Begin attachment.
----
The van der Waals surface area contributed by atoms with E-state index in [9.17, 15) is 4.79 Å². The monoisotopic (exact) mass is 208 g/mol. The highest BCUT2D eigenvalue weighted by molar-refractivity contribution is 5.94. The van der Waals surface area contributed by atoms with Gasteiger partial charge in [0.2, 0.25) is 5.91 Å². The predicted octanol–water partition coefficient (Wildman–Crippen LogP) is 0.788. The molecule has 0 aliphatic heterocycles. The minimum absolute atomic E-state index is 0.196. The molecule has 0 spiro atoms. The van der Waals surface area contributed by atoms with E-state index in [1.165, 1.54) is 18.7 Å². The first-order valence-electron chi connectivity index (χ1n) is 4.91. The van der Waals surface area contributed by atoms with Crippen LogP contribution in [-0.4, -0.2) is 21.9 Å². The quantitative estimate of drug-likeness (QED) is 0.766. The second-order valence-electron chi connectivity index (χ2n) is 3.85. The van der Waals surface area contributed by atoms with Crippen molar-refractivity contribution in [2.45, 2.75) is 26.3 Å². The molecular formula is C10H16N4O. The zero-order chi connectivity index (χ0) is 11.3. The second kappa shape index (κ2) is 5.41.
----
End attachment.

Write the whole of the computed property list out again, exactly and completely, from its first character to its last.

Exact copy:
The van der Waals surface area contributed by atoms with E-state index in [9.17, 15) is 4.79 Å². The monoisotopic (exact) mass is 208 g/mol. The highest BCUT2D eigenvalue weighted by molar-refractivity contribution is 5.94. The van der Waals surface area contributed by atoms with Gasteiger partial charge in [0.2, 0.25) is 5.91 Å². The predicted octanol–water partition coefficient (Wildman–Crippen LogP) is 0.788. The molecule has 0 aliphatic heterocycles. The minimum absolute atomic E-state index is 0.196. The molecule has 0 spiro atoms. The van der Waals surface area contributed by atoms with E-state index in [1.165, 1.54) is 18.7 Å². The first-order valence-electron chi connectivity index (χ1n) is 4.91. The van der Waals surface area contributed by atoms with Crippen LogP contribution in [-0.4, -0.2) is 21.9 Å². The quantitative estimate of drug-likeness (QED) is 0.766. The second-order valence-electron chi connectivity index (χ2n) is 3.85. The van der Waals surface area contributed by atoms with Crippen molar-refractivity contribution in [2.45, 2.75) is 26.3 Å². The molecular formula is C10H16N4O. The zero-order chi connectivity index (χ0) is 11.3. The second kappa shape index (κ2) is 5.41.